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Review: Two Shadows on the Moon

In the Shadow of the Moon: A Challenging Journey to Tranquility, 1965-1969
by Francis French and Colin Burgess
University of Nebraska Press, 2007
hardcover, 448 pp., illus.
ISBN 978-0-8032-1128-5

In the Shadow of the Moon
directed by David Sington
100 mins., rated PG

The English language provides people with an effectively infinite number of possible combinations of words that can be used to create names, titles, and other descriptors. Yet, time and time again, the same names and titles get used over and over again for very different people or things, causing confusion and consternation. One of the most recent examples of such namespace collisions is in the narrow niche of space history, where the same title—In the Shadow of the Moon—is used for two different treatments of the same subject: the Apollo missions to the Moon. While the two use different media to tell their stories, the two share far more similarities than differences.

In his comments Collins brings a mix of both deep reflection on the program—at one point calling the impact it had on the world “ephemeral but wonderful”—and some self-deprecating wit.

The better known of the two is the feature-length documentary In the Shadow of the Moon, which premiered at the Sundance Film Festival earlier this year and went into limited theatrical release in the US earlier this month. The movie is, in essence, the story of the Apollo program and the missions to the Moon, told by the astronauts who went there. And that is meant literally here: the movie features no narrator, only the voices of the astronauts themselves, woven into historical footage from the Apollo program, and nothing else: no special effects, no reenactments, nothing but the footage of the missions and the voices and faces of those who journeyed to the Moon. It’s that simple combination, skillfully executed by director David Sington, that makes the film that powerful.

Ten Apollo astronauts participated in the film: Buzz Aldrin, Alan Bean, Eugene Cernan, Mike Collins, Charlie Duke, Jim Lovell, Edgar Mitchell, Harrison Schmitt, Dave Scott, and John Young. (A notable, but hardly surprising, omission is the publicity-shy Neil Armstrong.) All appear in the movie against a plain lunar-gray backdrop, with the cameras sometimes zoomed so tight on their faces that the tops of their heads are cropped off the screen. All get a chance to describe the Apollo program and their reflections on their missions, but if there’s one person who stands out, it’s Collins, the Apollo 11 command module pilot. In his comments Collins brings a mix of both deep reflection on the program—at one point calling the impact it had on the world “ephemeral but wonderful”—and some self-deprecating wit: he recalls arriving at the launch pad with Aldrin and Armstrong shortly before the launch of Apollo 11 and noticing that, unlike all the previous tests they had done there, there were virtually no other personnel around. Did they know something, he wondered to himself, half-jokingly, that he didn’t?

Lost in the, well, shadow of the film In the Shadow of the Moon is the book of the same title, by space historians Francis French and Colin Burgess. The book is a continuation of Into That Silent Sea, the history of the early space age published earlier this year (see “Review: Into That Silent Sea”, The Space Review, June 25, 2007). In the Shadow of the Moon picks up where the earlier book left off, diving into the Gemini and Apollo programs in the US and the early Soyuz program in the USSR, culminating with the Apollo 11 landing on the Moon.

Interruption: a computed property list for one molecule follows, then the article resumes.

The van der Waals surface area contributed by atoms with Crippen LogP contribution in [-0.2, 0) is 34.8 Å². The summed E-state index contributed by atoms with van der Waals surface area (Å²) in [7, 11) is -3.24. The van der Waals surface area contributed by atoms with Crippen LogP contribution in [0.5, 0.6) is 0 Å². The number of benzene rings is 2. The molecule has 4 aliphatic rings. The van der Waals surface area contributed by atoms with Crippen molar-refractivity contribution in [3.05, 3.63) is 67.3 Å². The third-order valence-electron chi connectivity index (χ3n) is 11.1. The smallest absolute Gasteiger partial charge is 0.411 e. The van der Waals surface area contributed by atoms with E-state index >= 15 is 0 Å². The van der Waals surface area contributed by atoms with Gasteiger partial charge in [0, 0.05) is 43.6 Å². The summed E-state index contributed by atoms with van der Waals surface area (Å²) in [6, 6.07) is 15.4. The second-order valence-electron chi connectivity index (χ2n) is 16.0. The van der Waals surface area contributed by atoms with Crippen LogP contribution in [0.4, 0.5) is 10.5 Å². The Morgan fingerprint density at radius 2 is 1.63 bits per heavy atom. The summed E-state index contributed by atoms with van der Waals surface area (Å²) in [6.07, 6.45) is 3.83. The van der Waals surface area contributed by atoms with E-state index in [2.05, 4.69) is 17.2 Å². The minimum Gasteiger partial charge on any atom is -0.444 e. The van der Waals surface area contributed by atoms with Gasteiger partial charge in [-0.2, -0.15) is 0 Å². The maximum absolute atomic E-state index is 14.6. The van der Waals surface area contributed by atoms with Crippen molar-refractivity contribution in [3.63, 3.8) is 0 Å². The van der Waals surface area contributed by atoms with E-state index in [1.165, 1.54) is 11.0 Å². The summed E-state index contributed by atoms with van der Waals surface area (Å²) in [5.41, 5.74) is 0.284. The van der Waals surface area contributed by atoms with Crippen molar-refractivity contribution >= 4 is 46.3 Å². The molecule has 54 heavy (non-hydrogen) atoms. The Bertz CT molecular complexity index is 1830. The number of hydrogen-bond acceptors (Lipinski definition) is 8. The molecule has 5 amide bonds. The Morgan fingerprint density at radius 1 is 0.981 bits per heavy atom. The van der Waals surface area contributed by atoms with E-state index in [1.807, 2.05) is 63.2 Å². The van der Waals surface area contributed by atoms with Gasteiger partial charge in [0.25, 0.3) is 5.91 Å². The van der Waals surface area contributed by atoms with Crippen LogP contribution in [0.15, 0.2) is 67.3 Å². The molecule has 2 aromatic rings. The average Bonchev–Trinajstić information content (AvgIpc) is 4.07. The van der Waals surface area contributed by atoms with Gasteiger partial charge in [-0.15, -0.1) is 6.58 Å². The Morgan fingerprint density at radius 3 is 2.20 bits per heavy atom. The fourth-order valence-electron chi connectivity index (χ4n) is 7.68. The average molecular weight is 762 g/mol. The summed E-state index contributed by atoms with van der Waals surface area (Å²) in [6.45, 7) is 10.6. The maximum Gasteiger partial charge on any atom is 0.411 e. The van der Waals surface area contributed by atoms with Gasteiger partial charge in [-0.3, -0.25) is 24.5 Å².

The book takes a fairly standard chronological approach to the history of manned space programs in the two countries, mixing discussions of the missions with biographies of the astronauts and cosmonauts who flew them. (This is somewhat different than Into That Silent Sea, where each chapter was effectively a mini-biography.) There’s a wealth of information and insights about the people and missions in each chapter, at least for those who haven’t immersed themselves in space history. This book also relies more on interviews with the astronauts themselves, and less on interviews with others involved with the programs, outside of a few special cases like the Apollo 1 accident.

Is one In the Shadow of the Moon better than the other? Not necessarily.

One interesting aspect of the book In the Shadow of the Moon is that the actual Apollo 11 lunar landing—which is where the book ends, save for a brief epilogue—is almost anticlimactic. The last part of the book, which deals with the Apollo 10 and 11 missions, feels a little rushed compared to the previous chapters, in part, perhaps, because we have already been introduced to the crews of those missions from their earlier Gemini flights. The Soviet program also gets considerably less coverage in the book than the American program: while the authors do cover the fatal Soyuz 1 flight and the more successful early Soyuz missions that followed, there is little in the book about the Soviet efforts in the late 1960s to try and beat the US to the Moon with its powerful but ultimately flawed N-1 rocket.

Is one In the Shadow of the Moon better than the other? Not necessarily. The book goes into far more detail than one could ever hope to cram into a film, from biographies to mission descriptions to even debunking a few rumors. The film, though, provides a far stronger, visceral emotional impact than the book: it is hard, watching the movie, to not get a lump in your throat at one point or another, particularly when Aldrin, Collins, and Duke (who was capcom in mission control) describe the Apollo 11 landing. That effect is hard to discount, but regardless, neither the book In the Shadow of the Moon nor the movie In the Shadow of the Moon should have to worry about living in the shadow of the other.